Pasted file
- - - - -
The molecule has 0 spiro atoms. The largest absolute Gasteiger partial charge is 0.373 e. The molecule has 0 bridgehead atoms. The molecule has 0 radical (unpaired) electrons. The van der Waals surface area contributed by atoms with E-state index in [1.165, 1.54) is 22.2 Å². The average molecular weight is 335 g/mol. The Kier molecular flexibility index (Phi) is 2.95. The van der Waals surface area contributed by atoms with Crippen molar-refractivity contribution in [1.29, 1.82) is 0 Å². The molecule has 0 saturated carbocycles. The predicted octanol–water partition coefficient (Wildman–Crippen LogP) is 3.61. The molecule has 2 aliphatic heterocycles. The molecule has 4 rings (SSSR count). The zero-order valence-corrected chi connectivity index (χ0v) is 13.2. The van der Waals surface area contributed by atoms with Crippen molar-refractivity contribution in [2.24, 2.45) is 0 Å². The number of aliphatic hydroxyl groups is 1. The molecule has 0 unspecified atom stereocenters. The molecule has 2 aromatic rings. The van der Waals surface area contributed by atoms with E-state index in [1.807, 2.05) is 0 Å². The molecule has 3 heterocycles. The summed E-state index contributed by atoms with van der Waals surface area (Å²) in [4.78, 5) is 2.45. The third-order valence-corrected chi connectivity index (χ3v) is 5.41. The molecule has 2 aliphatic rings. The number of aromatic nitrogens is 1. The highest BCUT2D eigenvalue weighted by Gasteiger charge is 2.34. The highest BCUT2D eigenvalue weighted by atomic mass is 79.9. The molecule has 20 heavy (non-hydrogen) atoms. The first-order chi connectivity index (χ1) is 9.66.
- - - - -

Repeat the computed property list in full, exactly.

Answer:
The molecule has 0 spiro atoms. The largest absolute Gasteiger partial charge is 0.373 e. The molecule has 0 bridgehead atoms. The molecule has 0 radical (unpaired) electrons. The van der Waals surface area contributed by atoms with E-state index in [1.165, 1.54) is 22.2 Å². The average molecular weight is 335 g/mol. The Kier molecular flexibility index (Phi) is 2.95. The van der Waals surface area contributed by atoms with Crippen molar-refractivity contribution in [1.29, 1.82) is 0 Å². The molecule has 0 saturated carbocycles. The predicted octanol–water partition coefficient (Wildman–Crippen LogP) is 3.61. The molecule has 2 aliphatic heterocycles. The molecule has 4 rings (SSSR count). The zero-order valence-corrected chi connectivity index (χ0v) is 13.2. The van der Waals surface area contributed by atoms with Crippen molar-refractivity contribution in [2.24, 2.45) is 0 Å². The number of aliphatic hydroxyl groups is 1. The molecule has 0 unspecified atom stereocenters. The molecule has 2 aromatic rings. The van der Waals surface area contributed by atoms with E-state index in [1.807, 2.05) is 0 Å². The molecule has 3 heterocycles. The summed E-state index contributed by atoms with van der Waals surface area (Å²) in [4.78, 5) is 2.45. The third-order valence-corrected chi connectivity index (χ3v) is 5.41. The molecule has 2 aliphatic rings. The number of aromatic nitrogens is 1. The highest BCUT2D eigenvalue weighted by Gasteiger charge is 2.34. The highest BCUT2D eigenvalue weighted by atomic mass is 79.9. The molecule has 20 heavy (non-hydrogen) atoms. The first-order chi connectivity index (χ1) is 9.66.